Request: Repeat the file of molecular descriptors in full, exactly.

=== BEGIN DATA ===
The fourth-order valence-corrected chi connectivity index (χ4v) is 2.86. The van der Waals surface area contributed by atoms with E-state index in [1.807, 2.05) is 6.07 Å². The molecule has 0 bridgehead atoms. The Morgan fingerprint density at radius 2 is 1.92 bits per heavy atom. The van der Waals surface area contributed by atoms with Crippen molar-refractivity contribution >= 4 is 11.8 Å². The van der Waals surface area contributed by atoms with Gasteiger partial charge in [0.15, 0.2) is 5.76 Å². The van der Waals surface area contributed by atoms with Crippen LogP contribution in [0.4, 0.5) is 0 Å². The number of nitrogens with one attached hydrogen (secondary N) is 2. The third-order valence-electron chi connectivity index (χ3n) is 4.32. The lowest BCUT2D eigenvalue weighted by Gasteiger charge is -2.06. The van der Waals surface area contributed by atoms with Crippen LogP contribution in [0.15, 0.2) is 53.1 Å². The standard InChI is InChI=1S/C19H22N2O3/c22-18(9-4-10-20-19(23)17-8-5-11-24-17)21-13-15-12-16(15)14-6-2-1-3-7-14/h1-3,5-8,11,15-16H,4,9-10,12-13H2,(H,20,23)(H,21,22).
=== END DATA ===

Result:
The fourth-order valence-corrected chi connectivity index (χ4v) is 2.86. The van der Waals surface area contributed by atoms with E-state index in [1.807, 2.05) is 6.07 Å². The molecule has 0 bridgehead atoms. The Morgan fingerprint density at radius 2 is 1.92 bits per heavy atom. The van der Waals surface area contributed by atoms with Crippen molar-refractivity contribution >= 4 is 11.8 Å². The van der Waals surface area contributed by atoms with Gasteiger partial charge in [0.15, 0.2) is 5.76 Å². The van der Waals surface area contributed by atoms with Crippen LogP contribution in [0.4, 0.5) is 0 Å². The number of nitrogens with one attached hydrogen (secondary N) is 2. The third-order valence-electron chi connectivity index (χ3n) is 4.32. The lowest BCUT2D eigenvalue weighted by Gasteiger charge is -2.06. The van der Waals surface area contributed by atoms with Crippen LogP contribution in [0.15, 0.2) is 53.1 Å². The standard InChI is InChI=1S/C19H22N2O3/c22-18(9-4-10-20-19(23)17-8-5-11-24-17)21-13-15-12-16(15)14-6-2-1-3-7-14/h1-3,5-8,11,15-16H,4,9-10,12-13H2,(H,20,23)(H,21,22).